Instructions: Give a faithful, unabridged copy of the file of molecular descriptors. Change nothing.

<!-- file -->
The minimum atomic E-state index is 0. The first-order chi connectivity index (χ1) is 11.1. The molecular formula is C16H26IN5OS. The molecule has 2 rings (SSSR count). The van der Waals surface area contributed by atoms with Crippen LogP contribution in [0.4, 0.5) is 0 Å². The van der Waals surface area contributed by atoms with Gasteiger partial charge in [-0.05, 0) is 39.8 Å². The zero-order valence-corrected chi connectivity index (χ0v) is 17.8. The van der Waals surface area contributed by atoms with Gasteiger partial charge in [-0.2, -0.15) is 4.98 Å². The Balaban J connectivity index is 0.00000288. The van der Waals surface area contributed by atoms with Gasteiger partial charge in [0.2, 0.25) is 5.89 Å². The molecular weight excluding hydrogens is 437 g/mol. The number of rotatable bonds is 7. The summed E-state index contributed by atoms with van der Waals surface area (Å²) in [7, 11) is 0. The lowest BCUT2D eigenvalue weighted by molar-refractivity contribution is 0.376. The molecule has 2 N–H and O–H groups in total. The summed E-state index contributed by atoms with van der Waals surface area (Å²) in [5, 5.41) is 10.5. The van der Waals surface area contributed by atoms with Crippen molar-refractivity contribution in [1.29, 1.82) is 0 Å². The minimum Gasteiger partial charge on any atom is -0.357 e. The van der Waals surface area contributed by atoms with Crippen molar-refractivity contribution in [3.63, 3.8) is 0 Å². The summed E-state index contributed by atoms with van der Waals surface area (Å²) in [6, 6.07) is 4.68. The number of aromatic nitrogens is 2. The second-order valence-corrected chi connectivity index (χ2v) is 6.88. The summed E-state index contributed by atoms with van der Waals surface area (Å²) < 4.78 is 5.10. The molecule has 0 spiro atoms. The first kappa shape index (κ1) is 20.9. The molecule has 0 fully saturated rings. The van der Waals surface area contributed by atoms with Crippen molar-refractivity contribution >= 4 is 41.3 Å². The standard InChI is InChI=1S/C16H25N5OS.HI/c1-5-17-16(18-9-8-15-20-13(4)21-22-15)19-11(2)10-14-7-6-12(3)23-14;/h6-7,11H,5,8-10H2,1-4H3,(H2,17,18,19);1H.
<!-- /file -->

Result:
The minimum atomic E-state index is 0. The first-order chi connectivity index (χ1) is 11.1. The molecular formula is C16H26IN5OS. The molecule has 2 rings (SSSR count). The van der Waals surface area contributed by atoms with Crippen LogP contribution in [0.4, 0.5) is 0 Å². The van der Waals surface area contributed by atoms with Gasteiger partial charge in [-0.05, 0) is 39.8 Å². The zero-order valence-corrected chi connectivity index (χ0v) is 17.8. The van der Waals surface area contributed by atoms with Gasteiger partial charge in [-0.2, -0.15) is 4.98 Å². The Balaban J connectivity index is 0.00000288. The van der Waals surface area contributed by atoms with Gasteiger partial charge in [0.2, 0.25) is 5.89 Å². The molecular weight excluding hydrogens is 437 g/mol. The number of rotatable bonds is 7. The summed E-state index contributed by atoms with van der Waals surface area (Å²) in [7, 11) is 0. The lowest BCUT2D eigenvalue weighted by molar-refractivity contribution is 0.376. The molecule has 2 N–H and O–H groups in total. The summed E-state index contributed by atoms with van der Waals surface area (Å²) in [5, 5.41) is 10.5. The van der Waals surface area contributed by atoms with Crippen molar-refractivity contribution in [1.29, 1.82) is 0 Å². The minimum Gasteiger partial charge on any atom is -0.357 e. The van der Waals surface area contributed by atoms with Crippen molar-refractivity contribution in [3.63, 3.8) is 0 Å². The summed E-state index contributed by atoms with van der Waals surface area (Å²) in [6, 6.07) is 4.68. The number of aromatic nitrogens is 2. The second-order valence-corrected chi connectivity index (χ2v) is 6.88. The summed E-state index contributed by atoms with van der Waals surface area (Å²) < 4.78 is 5.10. The molecule has 0 spiro atoms. The first kappa shape index (κ1) is 20.9. The molecule has 0 fully saturated rings. The van der Waals surface area contributed by atoms with Crippen molar-refractivity contribution >= 4 is 41.3 Å². The standard InChI is InChI=1S/C16H25N5OS.HI/c1-5-17-16(18-9-8-15-20-13(4)21-22-15)19-11(2)10-14-7-6-12(3)23-14;/h6-7,11H,5,8-10H2,1-4H3,(H2,17,18,19);1H.